Renowned author Nayantara Sahgal, Jawaharlal Nehru’s niece, had kicked up a storm after she alleged “government interference” in the suddenly cancellation of an invite to inaugurate the 'Akhil Bharatiya Marathi Sahitya Sammelan' in Mumbai.
"It is only obvious because the organisers of the event are aware of my views, my writings and my concerns, which I have been talking about openly, and they had invited me with great happiness,” she said. "I was all set to go for the event, but I received a brief three-four line letter from the organisers on January 6, saying they were cancelling the invitation," the 91-year-old writer, who was active in the ‘award wapsi’ movement, said. She alleged that there was political pressure on the organisers to cancel her invite.
Since then, the full text of the speech that Sahgal was supposed to give at the function was published by numerous news portals. Some excerpts:
Most of you were not born in the 1940s and you grew up in an independent country, so I have shared this personal story to show you the courage and discipline of those times and the spirit of the men and women who fought for freedom. My parents were among many thousands of Indians—known and unknown, young and old—who committed their lives to that great fight and suffered all kinds of hardships because they had a passion for freedom. I want to ask you, do we have that same passion for freedom today? Are we worthy of those men and women who have gone before us, some of whom died fighting so that future Indians could live in freedom?
Diversity is the very meaning of our civilisation. We have old literatures in many different languages. We eat different foods, we dress differently, we have different festivals, and we follow different religions. Inclusiveness has been our way of life and this ancient multicultural civilisation whose name is India is a most remarkable achievement that no other country has known. Today it is threatened by a policy to wipe out our religious and cultural differences and force us into a single identity. With one stroke, this policy wipes out the constitutional rights of millions of our countrymen and women who are not Hindus, and makes invaders, outsiders and enemies of them.
Since the incident, the president of the Marathi literary forum Akhil Bhartiya Marathi Sahitya Mahamandal (ABMSM) had resigned.
Three renowned Marathi poets spoke to THE WEEK, on the sidelines of the Kerala Literature Festival organised by the publishing house DC Books, about what the incident means for the fiercely social justice-oriented Marathi literature, which has spawned thinkers and writers of the likes of Jyotirao Phule, Babasaheb Ambedkar and Namdeo Dhasal. The opinions were as varied: one of them cited the incident as an example of how retrogressive Maharashtra society had become, while the other sought to see a silver lining in how strongly the literary community condemned the incident, while the third spoke about the changing generational dynamics and that it would be much harder for the younger generation to thwart the “hidden enemy”.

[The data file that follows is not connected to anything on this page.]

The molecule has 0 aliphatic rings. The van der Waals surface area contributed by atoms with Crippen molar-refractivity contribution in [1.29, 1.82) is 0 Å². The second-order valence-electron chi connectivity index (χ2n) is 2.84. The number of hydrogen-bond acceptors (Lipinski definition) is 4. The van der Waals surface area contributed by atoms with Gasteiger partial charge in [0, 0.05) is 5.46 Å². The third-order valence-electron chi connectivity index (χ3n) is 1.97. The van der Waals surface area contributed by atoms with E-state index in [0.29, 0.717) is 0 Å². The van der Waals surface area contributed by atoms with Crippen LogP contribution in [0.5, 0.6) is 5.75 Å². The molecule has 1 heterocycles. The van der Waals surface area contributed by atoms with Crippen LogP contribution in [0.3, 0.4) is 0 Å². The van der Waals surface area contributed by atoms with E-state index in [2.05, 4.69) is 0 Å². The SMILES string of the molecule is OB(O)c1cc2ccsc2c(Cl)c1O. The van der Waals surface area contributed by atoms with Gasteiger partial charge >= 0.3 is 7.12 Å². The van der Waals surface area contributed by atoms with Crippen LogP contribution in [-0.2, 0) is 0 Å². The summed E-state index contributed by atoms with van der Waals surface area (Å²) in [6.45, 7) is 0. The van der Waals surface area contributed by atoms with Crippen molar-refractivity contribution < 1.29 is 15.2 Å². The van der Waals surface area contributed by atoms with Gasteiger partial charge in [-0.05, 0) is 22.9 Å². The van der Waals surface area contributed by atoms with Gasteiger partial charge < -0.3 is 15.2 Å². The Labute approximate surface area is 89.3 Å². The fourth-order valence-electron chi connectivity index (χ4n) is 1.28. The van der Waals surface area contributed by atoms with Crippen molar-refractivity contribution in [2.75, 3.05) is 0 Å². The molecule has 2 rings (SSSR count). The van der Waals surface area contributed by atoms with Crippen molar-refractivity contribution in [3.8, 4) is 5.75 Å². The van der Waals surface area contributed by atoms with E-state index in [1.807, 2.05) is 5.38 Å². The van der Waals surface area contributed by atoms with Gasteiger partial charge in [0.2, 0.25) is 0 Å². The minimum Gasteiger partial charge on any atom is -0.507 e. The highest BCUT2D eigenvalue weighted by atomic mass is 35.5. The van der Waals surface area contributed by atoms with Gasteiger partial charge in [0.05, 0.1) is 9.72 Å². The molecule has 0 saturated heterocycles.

Chandrakant Patil (Winner of Sahitya Akademi Translation award): Whatever has happened in connection with Nayantara Sahgal is very unfortunate. This shows that the most tolerant and most progressive state, with the most progressive ideology of social reformist movements, prohibited a great novelist fiction writer Nayantara Sahgal to attend and inaugurate the Sahitya Sammelan. We have condemned this, and most sensible Marathi writers [too] have condemned this. This was highly discussed and believed that this might have been instigated by some agencies of government—the BJP government. We have tradition of thinkers like Phule, Ambedkar and saint poets like Tukaram. This shows how Maharashtra is becoming retrogressive.
Prafull Shiledar [Winner of Balshastri Jambhekar Translation Award (2014) for Sanshayatma]: Nayantara Sahgal was invited for the 92nd annual conference on Marathi literature, a tradition of close to 100 years. When the organisers received the speech of [Sahgal], it became clear that it was a rebellious speech, [and] due to some political pressures, the invitation was taken back. Personally, myself and many writers like me dissented. I was invited for a poetry reading at the same convention, so I said I am boycotting. Most writers and fellow colleagues have condemned it. This has given bad signals about the image of a Marathi cultural life. What should also be noted that there are expressions of solidarity from many of the writers. Hundreds of writers have condemned and protested, and this is a very good sign of good health of Marathi literature.
Sridhar Nandekar [Winner of 'Poetry Literary Poetry Award' by the Marathwada Sahitya Parishad]: My generation grew up reading the works of [Namdeo] Dhasal and other dalit poets. We wanted to express that social unrest, that need for social justice. The difference only lies in the destiny or time, and changes that have happened like globalisation. The whole scenario changed and we were trapped in turmoil. How do we fight with this type of [a] changed world? There lies a difference in expression between dalit literature and 21st century Marathi poetry. As far as [the] confusion going on in Maharashtra, we are sorry that Nayantara Sahgal couldn’t attend the festival. Only a small section of the organisers supported this shameful act. All Marathi poets of my generation have really decided not to attend the literary festival. We support the power of expression. [For the future generation of Marathi poets] It is going to be very difficult because the enemy is hidden.